Global Growth Problems?

11/11/2013 12:01 am EST


Jim Jubak

Founder and Editor,

The recent revenue numbers, and more importantly, the guidance from Kellogg, may have implications for the global economy, says MoneyShow's Jim Jubak.

Okay, Kellogg reported its third quarter earnings on November 4, and, while the earnings themselves were pretty good, in the sense that they beat Wall Street estimates by about six cents a share, revenue was really pretty terrible, it was down 1% year over year, and the company said some really, very negative things about growth going forward. The important thing I think here is that a) yes, Kellogg as a specific company has growth problems, the food sector, the cereal sector, as a specific sector, has growth problems, but it looks like we're also starting to talk about global growth problems that really transcend these problems.

Kellogg's problem, as an individual company, is that, well, it gets about 64% or so of its revenue from the United States, it really doesn't have much of a presence in the faster growing emerging markets and that has really held it back. In terms of a sector, well, Kellogg is fighting against trends in the breakfast market toward more protein-rich things like Greek yogurt, and cereal consumption is not growing very fast. Globally, the problem is that global growth indeed seems to be down.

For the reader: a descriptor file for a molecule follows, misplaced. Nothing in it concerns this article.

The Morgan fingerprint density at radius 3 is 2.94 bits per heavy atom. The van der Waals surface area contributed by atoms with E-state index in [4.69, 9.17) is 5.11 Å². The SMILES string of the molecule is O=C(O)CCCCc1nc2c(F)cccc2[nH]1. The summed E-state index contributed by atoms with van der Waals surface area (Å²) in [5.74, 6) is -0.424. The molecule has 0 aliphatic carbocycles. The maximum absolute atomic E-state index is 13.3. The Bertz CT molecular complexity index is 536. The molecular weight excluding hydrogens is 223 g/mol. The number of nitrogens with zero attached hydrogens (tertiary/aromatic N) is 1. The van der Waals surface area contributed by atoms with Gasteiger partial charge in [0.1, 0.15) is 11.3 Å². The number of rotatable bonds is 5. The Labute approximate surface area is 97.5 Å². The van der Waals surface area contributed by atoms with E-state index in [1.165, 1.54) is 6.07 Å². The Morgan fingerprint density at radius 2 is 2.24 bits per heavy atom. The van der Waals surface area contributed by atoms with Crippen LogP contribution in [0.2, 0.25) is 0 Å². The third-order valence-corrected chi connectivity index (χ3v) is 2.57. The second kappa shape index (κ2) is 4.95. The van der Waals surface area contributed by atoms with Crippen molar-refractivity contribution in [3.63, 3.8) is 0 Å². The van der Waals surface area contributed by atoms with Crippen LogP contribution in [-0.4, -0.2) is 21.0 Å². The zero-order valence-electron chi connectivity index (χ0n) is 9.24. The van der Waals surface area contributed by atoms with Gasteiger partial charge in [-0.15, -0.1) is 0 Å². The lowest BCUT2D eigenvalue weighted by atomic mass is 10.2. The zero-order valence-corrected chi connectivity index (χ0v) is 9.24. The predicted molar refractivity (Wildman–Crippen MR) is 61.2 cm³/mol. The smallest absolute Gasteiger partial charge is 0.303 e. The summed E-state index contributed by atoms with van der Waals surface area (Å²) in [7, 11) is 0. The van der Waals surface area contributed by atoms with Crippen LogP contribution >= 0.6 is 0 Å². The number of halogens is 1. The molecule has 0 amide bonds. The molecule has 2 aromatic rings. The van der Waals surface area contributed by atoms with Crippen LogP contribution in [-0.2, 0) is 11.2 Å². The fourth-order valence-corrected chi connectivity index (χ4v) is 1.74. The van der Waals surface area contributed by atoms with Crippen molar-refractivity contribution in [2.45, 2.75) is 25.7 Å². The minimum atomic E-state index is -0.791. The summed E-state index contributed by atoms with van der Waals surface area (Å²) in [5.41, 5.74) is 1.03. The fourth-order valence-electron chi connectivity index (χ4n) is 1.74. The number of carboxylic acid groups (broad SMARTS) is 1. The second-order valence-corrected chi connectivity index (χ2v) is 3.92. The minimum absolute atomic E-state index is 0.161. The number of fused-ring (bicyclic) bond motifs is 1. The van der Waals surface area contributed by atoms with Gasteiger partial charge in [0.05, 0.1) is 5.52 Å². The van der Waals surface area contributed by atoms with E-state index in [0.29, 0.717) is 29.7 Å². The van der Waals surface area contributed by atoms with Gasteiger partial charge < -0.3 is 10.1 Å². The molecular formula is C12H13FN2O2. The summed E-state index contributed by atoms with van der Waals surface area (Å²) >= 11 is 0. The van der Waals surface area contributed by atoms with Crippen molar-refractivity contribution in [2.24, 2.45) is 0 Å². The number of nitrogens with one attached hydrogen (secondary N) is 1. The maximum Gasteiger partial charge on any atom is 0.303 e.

What Kellogg said was that it's not looking, it cut guidance for the rest of 2013 into 2014, and it basically said, "Hey, you know, we're not seeing growth, in fact we're going to have to get involved in deeper, deeper cost cutting," the company said that it would cut about 7% of its workforce by 2018. It put in place a cost cutting program called Project K, not to be confused with Special K, but again there's a four-year time horizon.

All this designed to get the company back to a position where it's generating enough cash they can reinvest in markets and products that it can grow. What was interesting is that if you put what Kellogg together with something like one of its peers like Kraft Foods said, it's clear that we're not talking just about a specific company or even necessarily a specific sector.

What Kraft Foods said at its conference call was hey you know we're not seeing global growth, what we're seeing is the global consumer is really, really stretched. People are not buying more than they need maybe for the next day or week, and we don't see, Kraft said, "a way to sort of promote our self out of this, we need more global growth, we can't simply market more efficiently; we can cut costs but the growth simply isn't there."

If you're looking at that and saying "Oh, stocks are at an all-time high in the US, growth is really not coming through," then Kellogg is a good example of the problem, and not one that's specific to itself. One of the problems here is that if you look at Kellogg, these are numbers from Credit Swiss, the food group, that's Kellogg, Kraft, Campbell's Soup, over the long-term trades at about a 20% discount to the general beverage and personal healthcare sector. Right now that's the 20-year average; 10-year average is down, about a 10% discount. Right now the discount for Kellogg and the food group is only about 7%, so despite these growth problems, you could then say, historically these stocks are still pricy, it's a bad combination, lower growth as well as higher than usual premium. It suggests that there are troubles here in the global economy that are really being papered over, if you will, by a flood of paper money from the world central banks.

This is Jim Jubak for the video network.

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